Diverse approaches. There are many types of piping systems for endless applications. The same applies to pipe sealing and how it affects system efficiency and energy savings.
After laboratory testing, the efficiency of the HVAC system reached its maximum under nearly ideal conditions. Reproducing these results in the real world requires knowledge and effort in installing and maintaining the system. An important part of real efficiency is the ductwork. There are many types of duct systems for endless applications. This is often a topic that HVAC contractors can argue about. However, this time the conversation turns to duct sealing and how it affects system efficiency and energy savings.
In its own duct sealing campaign, ENERGY STAR® warns homeowners using forced air heating and cooling systems that approximately 20 to 30 percent of the air flowing through a duct system can be lost due to leaks, holes and poor duct connections.
“The result is higher utility bills and a harder time keeping your home comfortable, no matter how the thermostat is set,” says the Energy Star website. “Sealing and insulating ducts can help solve common comfort problems and improve indoor air quality. and reduce backflow.” gas into a living space.”
The organization warns that duct systems can be difficult to access, but still provides homeowners with a do-it-yourself checklist that includes inspections, sealing openings with duct tape or foil tape, and wrapping pipes running through unconditioned areas with insulation air ducts After completing all of these steps, Energy Star recommends that homeowners have the system inspected by a professional. It also lets homeowners know that most professional HVAC contractors will repair and install ductwork.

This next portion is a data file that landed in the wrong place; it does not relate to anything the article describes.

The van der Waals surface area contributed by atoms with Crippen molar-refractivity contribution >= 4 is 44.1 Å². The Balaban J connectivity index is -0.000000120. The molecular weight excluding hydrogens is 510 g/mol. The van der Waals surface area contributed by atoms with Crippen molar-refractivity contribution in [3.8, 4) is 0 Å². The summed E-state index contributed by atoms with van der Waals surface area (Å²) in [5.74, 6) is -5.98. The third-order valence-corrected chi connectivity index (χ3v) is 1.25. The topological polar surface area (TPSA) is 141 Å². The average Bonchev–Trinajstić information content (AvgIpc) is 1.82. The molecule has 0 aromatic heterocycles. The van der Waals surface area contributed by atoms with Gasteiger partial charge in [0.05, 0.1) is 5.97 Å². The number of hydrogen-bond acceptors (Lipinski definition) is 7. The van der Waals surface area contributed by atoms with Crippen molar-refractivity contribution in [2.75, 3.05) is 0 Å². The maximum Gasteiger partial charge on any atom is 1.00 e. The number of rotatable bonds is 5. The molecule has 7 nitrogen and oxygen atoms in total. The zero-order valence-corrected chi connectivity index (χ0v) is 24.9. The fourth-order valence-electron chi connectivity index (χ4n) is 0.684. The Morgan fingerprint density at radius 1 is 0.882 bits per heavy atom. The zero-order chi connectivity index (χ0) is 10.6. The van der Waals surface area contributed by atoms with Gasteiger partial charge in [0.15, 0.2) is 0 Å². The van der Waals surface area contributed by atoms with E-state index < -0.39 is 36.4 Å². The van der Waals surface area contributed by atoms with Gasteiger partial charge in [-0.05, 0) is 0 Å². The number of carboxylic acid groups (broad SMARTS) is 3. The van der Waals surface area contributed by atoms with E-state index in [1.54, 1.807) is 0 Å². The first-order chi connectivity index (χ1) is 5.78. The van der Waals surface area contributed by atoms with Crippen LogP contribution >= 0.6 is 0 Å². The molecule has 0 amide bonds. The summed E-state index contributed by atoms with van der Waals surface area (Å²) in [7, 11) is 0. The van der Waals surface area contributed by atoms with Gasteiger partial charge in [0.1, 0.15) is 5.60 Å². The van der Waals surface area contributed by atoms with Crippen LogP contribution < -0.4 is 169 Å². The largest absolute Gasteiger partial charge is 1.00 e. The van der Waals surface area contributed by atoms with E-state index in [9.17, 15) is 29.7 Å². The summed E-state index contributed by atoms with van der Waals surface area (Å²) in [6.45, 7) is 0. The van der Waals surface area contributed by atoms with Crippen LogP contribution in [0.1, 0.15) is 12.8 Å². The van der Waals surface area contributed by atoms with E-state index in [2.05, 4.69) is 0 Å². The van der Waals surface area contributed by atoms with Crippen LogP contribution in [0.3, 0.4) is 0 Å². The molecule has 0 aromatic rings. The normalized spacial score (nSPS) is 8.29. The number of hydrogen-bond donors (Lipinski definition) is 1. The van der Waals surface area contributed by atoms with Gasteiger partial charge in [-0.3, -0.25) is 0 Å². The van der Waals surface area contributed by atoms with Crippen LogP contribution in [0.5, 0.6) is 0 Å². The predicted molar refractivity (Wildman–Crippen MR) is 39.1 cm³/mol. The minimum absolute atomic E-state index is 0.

According to Energy Star, the four most common duct problems are leaking, ruptured, and disconnected ducts; poor seals on registers and grilles; leaks in ovens and filter trays; and kinks in flexible duct systems that restrict air flow. Solutions to these problems include duct repair and sealing; ensuring a tight fit of registers and grilles to the air ducts; sealing furnaces and filter troughs; and properly insulating ductwork in unfinished areas.
Duct sealing and insulation work together to create a symbiotic relationship that increases efficiency and comfort.
“When you talk about ductwork, if it’s not sealed properly, the insulation won’t do its job,” said Brennan Hall, senior HVAC product manager for Johns Manville Performance Materials. “We go hand in hand with sealing duct systems.”
He explains that once the system is sealed, the insulation delivers the temperature required by the air handling system through the ducts, saving energy with the least possible heat loss or gain, depending on the mode selected.
“If there is no heat loss or gain as it passes through the ducts, it will obviously help quickly raise the temperature in the building or home to the desired thermostat set point,” Hall said. “The system will then stop and the fans will stop running, which will help reduce energy costs.”
A secondary result of properly sealing ducts is to reduce condensation. Controlling condensation and excess moisture helps prevent mold and odor problems.
“The vapor barrier on our products, whether it’s duct film or ductwork, makes a big difference,” Hall said. “John Manville duct panels reduce energy loss by suppressing unwanted noise and maintaining consistent temperatures. They also help create a healthier indoor environment by reducing air leakage and preventing damage caused by microbial growth.”